MANILA, January 31, 2011 (AFP) – The Philippine economy expanded by 7.3 percent last year, the highest since democracy was restored to the country more than two decades ago, the government said Monday.
Growth domestic product (GDP) growth in the last three months of 2010 also surpassed expectations to reach 7.1 percent, the National Statistical Coordination Board said.
The global economic recovery played a big part in the strong performance by helping to boost exports and revive key industries, while better weather towards the end of the year helped the struggling farming sector, it said.
“The global economic recovery which resulted in record growth rates of foreign trade… contributed to an economic performance in 2010 that well surpassed the government’s target of 5.0 percent to 6.0 percent,” it said.
The 7.3 percent full-year GDP expansion was the highest since at least 1986, when dictator Ferdinand Marcos was toppled in a peaceful revolution, the board added.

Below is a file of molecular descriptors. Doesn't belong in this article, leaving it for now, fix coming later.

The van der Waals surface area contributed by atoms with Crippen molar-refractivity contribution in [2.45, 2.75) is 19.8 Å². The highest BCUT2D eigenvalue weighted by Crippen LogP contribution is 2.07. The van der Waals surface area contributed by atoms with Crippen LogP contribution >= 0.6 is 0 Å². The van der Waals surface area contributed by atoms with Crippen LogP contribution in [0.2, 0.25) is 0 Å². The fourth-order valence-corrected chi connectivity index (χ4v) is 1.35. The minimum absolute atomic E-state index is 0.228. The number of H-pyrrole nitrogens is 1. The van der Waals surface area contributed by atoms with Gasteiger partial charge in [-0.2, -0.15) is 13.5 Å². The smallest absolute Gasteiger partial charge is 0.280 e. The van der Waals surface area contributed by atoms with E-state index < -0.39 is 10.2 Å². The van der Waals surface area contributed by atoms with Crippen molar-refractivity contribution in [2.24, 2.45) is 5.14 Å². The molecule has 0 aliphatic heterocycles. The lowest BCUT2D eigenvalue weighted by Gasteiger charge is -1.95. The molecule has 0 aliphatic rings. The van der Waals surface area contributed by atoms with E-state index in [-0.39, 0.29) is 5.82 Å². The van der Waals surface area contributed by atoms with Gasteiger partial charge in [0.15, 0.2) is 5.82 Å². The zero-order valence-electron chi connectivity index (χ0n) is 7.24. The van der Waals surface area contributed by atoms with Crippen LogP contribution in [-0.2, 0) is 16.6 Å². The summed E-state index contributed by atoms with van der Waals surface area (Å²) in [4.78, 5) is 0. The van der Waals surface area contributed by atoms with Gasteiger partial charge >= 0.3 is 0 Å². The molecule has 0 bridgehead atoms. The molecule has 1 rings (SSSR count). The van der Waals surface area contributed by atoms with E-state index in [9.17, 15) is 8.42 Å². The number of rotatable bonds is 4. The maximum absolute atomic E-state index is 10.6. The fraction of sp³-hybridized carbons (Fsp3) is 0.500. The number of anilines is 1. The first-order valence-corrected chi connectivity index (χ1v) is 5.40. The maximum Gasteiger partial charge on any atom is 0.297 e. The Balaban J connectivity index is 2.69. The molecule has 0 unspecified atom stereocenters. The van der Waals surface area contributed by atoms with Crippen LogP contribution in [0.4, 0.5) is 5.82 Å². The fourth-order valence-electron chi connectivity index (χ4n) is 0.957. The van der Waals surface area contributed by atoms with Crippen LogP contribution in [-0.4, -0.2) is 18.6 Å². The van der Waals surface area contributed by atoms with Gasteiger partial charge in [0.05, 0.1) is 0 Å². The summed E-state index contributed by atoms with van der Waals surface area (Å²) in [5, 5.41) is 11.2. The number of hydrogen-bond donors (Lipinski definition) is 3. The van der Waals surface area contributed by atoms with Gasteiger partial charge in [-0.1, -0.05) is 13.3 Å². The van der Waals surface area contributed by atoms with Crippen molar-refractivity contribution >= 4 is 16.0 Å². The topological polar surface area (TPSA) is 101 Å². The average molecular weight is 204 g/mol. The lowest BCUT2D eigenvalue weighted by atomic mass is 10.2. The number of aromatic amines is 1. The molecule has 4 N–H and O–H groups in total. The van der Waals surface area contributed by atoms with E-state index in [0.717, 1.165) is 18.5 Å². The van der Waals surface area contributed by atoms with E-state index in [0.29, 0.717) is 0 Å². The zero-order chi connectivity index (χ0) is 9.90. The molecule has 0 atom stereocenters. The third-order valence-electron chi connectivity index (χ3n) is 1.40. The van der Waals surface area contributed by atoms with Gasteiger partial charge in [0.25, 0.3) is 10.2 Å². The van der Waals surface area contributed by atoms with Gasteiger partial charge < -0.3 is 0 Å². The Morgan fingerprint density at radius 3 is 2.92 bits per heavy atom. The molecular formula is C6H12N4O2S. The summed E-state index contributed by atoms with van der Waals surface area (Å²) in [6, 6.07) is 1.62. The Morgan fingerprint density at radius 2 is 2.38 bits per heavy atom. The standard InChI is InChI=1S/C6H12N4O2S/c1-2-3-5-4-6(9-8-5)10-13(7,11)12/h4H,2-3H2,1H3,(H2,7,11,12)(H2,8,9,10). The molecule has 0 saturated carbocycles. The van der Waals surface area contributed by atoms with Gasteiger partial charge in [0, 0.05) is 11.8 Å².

The strong growth came during a period of peaceful political transition for the Philippines, as Benigno Aquino easily won presidential elections in May last year and succeeded Gloria Arroyo as the nation’s leader the next month.
The economy grew by just 0.9 percent in 2009, its lowest in 11 years, as the Philippines struggled amid the global financial crisis.
Renewed global demand for Philippine exports allowed industrial growth to accelerate to 8.3 percent in the final quarter of 2010, up from 3.8 percent during the same period the previous year, it said in a statement.
The agriculture sector rebounded to grow by 5.4 percent in the final three months of the year after storms and drought led to negative growth in the previous four consecutive quarters, it said.
The government agency said businesses were investing more in durable equipment, which boded well for future economic growth prospects, although it did not give a GDP forecast for this year.